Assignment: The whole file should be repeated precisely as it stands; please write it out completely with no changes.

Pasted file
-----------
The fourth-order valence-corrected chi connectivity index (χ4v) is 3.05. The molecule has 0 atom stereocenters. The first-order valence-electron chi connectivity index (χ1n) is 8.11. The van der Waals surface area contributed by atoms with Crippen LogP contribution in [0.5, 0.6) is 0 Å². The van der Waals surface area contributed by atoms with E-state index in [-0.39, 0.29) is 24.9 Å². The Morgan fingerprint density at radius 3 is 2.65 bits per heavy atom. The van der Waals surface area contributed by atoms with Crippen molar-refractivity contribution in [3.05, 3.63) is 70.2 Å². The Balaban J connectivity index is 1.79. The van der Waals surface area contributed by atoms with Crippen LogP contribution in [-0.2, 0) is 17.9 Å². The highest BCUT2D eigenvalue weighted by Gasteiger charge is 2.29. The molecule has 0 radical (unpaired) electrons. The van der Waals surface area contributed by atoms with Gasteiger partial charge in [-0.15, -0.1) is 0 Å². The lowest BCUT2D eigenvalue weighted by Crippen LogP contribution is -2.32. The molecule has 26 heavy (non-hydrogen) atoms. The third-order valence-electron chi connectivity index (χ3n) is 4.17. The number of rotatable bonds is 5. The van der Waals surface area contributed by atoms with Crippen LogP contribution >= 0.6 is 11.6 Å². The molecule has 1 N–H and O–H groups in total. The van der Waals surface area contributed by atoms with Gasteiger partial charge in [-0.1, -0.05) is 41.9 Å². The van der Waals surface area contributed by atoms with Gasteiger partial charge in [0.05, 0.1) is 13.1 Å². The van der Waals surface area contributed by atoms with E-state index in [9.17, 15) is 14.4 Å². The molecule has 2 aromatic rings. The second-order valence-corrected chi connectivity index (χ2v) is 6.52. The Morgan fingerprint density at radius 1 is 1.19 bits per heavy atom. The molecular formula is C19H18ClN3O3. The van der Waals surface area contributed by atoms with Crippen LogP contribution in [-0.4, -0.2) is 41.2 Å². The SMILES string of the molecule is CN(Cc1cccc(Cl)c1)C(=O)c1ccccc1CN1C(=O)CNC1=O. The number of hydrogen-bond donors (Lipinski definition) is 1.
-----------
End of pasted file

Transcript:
The fourth-order valence-corrected chi connectivity index (χ4v) is 3.05. The molecule has 0 atom stereocenters. The first-order valence-electron chi connectivity index (χ1n) is 8.11. The van der Waals surface area contributed by atoms with Crippen LogP contribution in [0.5, 0.6) is 0 Å². The van der Waals surface area contributed by atoms with E-state index in [-0.39, 0.29) is 24.9 Å². The Morgan fingerprint density at radius 3 is 2.65 bits per heavy atom. The van der Waals surface area contributed by atoms with Crippen molar-refractivity contribution in [3.05, 3.63) is 70.2 Å². The Balaban J connectivity index is 1.79. The van der Waals surface area contributed by atoms with Crippen LogP contribution in [-0.2, 0) is 17.9 Å². The highest BCUT2D eigenvalue weighted by Gasteiger charge is 2.29. The molecule has 0 radical (unpaired) electrons. The van der Waals surface area contributed by atoms with Gasteiger partial charge in [-0.15, -0.1) is 0 Å². The lowest BCUT2D eigenvalue weighted by Crippen LogP contribution is -2.32. The molecule has 26 heavy (non-hydrogen) atoms. The third-order valence-electron chi connectivity index (χ3n) is 4.17. The number of rotatable bonds is 5. The van der Waals surface area contributed by atoms with Crippen LogP contribution >= 0.6 is 11.6 Å². The molecule has 1 N–H and O–H groups in total. The van der Waals surface area contributed by atoms with Gasteiger partial charge in [-0.1, -0.05) is 41.9 Å². The van der Waals surface area contributed by atoms with Gasteiger partial charge in [0.05, 0.1) is 13.1 Å². The van der Waals surface area contributed by atoms with E-state index in [9.17, 15) is 14.4 Å². The molecule has 2 aromatic rings. The second-order valence-corrected chi connectivity index (χ2v) is 6.52. The Morgan fingerprint density at radius 1 is 1.19 bits per heavy atom. The molecular formula is C19H18ClN3O3. The van der Waals surface area contributed by atoms with Crippen LogP contribution in [-0.4, -0.2) is 41.2 Å². The SMILES string of the molecule is CN(Cc1cccc(Cl)c1)C(=O)c1ccccc1CN1C(=O)CNC1=O. The number of hydrogen-bond donors (Lipinski definition) is 1.